Updated: May 1, 2020
Bangalore: The Covid lockdown has clearly impacted the most marginalised Indians, with a new report predicting that 400 million are likely to sink deeper into poverty. The media have extensively reported the condition of migrant workers and the homeless.
But what has escaped attention is how the transgender community, among India’s least literate and discriminated communities and largely dependent on begging and sex work for its livelihood, is struggling to make ends meet during this time.
The Karnataka High Court is the first High Court to recognise this need, and on 9 April 2020 ordered that two months cash relief, in the form of social security pension, be made available to them and asked the government to also consider providing free rations.
The Karnataka High Court has been having virtual hearings on several public-interest petitions for relief during the lockdown in Karnataka. These petitions include: making available enough masks and protective equipment for health workers; providing relief for migrant workers and care for pets and stray animals.
Akkai Padmashali, who heads the advocacy Ondede, petitioned the High Court after transgender persons in Karnataka during the lockdown were unable to buy rations or foodgrains, as their income was completely dependant on sex work and begging.
Many are HIV positive and need not only medication but nutritious food. Many of those undergoing hormone therapy (for sex reassignment) cannot buy their medication, and others who are elderly need medicines for diabetes, heart ailments and other illnesses. They are threatened with eviction because they cannot pay rents or repay loans.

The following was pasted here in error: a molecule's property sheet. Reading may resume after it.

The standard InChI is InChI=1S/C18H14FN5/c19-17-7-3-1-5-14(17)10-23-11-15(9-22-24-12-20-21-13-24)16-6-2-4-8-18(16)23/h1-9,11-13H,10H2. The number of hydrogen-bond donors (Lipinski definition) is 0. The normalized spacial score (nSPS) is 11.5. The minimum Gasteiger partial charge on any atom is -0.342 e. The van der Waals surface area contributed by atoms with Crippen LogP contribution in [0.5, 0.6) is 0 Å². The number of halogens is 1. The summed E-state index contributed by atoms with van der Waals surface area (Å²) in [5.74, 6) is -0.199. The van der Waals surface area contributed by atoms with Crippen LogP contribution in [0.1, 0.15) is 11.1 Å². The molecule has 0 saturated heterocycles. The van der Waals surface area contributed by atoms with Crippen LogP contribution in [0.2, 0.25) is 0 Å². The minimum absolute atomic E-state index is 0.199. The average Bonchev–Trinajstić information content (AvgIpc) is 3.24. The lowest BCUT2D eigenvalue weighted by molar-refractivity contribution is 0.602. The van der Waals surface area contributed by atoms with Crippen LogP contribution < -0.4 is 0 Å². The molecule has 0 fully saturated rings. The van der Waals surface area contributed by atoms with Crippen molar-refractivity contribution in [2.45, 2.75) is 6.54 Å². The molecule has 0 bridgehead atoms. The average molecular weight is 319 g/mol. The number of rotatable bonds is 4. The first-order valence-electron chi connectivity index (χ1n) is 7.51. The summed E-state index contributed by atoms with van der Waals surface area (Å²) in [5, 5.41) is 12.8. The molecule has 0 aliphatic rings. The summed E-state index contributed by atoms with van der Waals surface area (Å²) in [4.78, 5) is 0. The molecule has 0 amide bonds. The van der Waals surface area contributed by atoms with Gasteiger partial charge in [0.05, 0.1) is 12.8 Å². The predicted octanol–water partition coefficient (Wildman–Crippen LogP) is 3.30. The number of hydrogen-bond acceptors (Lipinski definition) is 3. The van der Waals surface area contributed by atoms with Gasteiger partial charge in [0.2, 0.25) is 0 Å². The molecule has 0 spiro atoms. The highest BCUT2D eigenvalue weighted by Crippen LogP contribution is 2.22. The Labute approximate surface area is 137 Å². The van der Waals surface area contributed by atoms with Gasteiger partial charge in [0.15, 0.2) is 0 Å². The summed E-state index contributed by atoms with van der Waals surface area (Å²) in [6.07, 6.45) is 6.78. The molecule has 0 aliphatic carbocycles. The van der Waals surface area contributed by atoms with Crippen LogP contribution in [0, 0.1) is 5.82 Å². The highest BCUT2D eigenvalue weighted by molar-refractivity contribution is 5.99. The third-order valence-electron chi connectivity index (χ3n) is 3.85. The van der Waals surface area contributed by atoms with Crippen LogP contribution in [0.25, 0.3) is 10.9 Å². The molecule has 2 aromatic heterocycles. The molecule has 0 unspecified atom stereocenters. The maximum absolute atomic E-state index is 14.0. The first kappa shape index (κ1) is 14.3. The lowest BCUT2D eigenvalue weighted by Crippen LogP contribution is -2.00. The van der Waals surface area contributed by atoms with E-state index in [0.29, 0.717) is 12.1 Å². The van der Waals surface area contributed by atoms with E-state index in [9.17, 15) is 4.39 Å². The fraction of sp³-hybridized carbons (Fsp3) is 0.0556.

Against this background, the order of the Karnataka High Court is far-reaching.
First, it recognised that the transgender community is particularly vulnerable during this period of the lockdown. Second, the order to the government to pay two months social security in cash to trans persons can help tide over some of their difficulties. The Karnataka government also agreed to provide all medication free, if prescriptions were provided.
All of these measures are important measures as they help secure basic rights to health, livelihood and food for the trans community, something that a new law passed in 2019 for their benefit does not do.
The Problems With The Trans Law
The law enacted to protect the rights of transgender persons in India makes no mention of social security, food security or protection of their basic rights and needs. The Transgender Persons (Protection of Rights) Act 2019 is a law that has been passed ostensibly to provide rights to transgender and intersex persons, but the very community for whose so-called benefit it is enacted has been opposing it.
Why are trans persons opposing this law?
First, the trans and intersex community was never involved in its drafting and enactment. The views of the trans community were invited when an earlier version of the Act was referred to the Standing Committee. The recommendations of the Standing Committee in 2017 were not taken into account when the 2019 Act was drafted.
Second, the core provisions of the 2019 Act are in opposition to the core values of the transgender rights movement, which are: self-determination of gender, no requirement of medical, hormonal or psychological treatments for change of one’s gender and recognition of full equality for all persons irrespective of one’s gender identity. The 2019 Act does not encompass these core values.
This piece gives a quick overview of the main criticisms of the 2019 Act.
Under Section 4, a transgender person shall have a right to be recognized as ‘transgender’. One of the core objections to this is that this only recognizes the right to declare one’s gender as ‘transgender’ and not as male or female.
In order to get a certificate of identity as a transgender person, one is required to make an application to the District Magistrate, accompanied with such documents, as may be prescribed and the Magistrate shall issue the certificate after following prescribed procedure.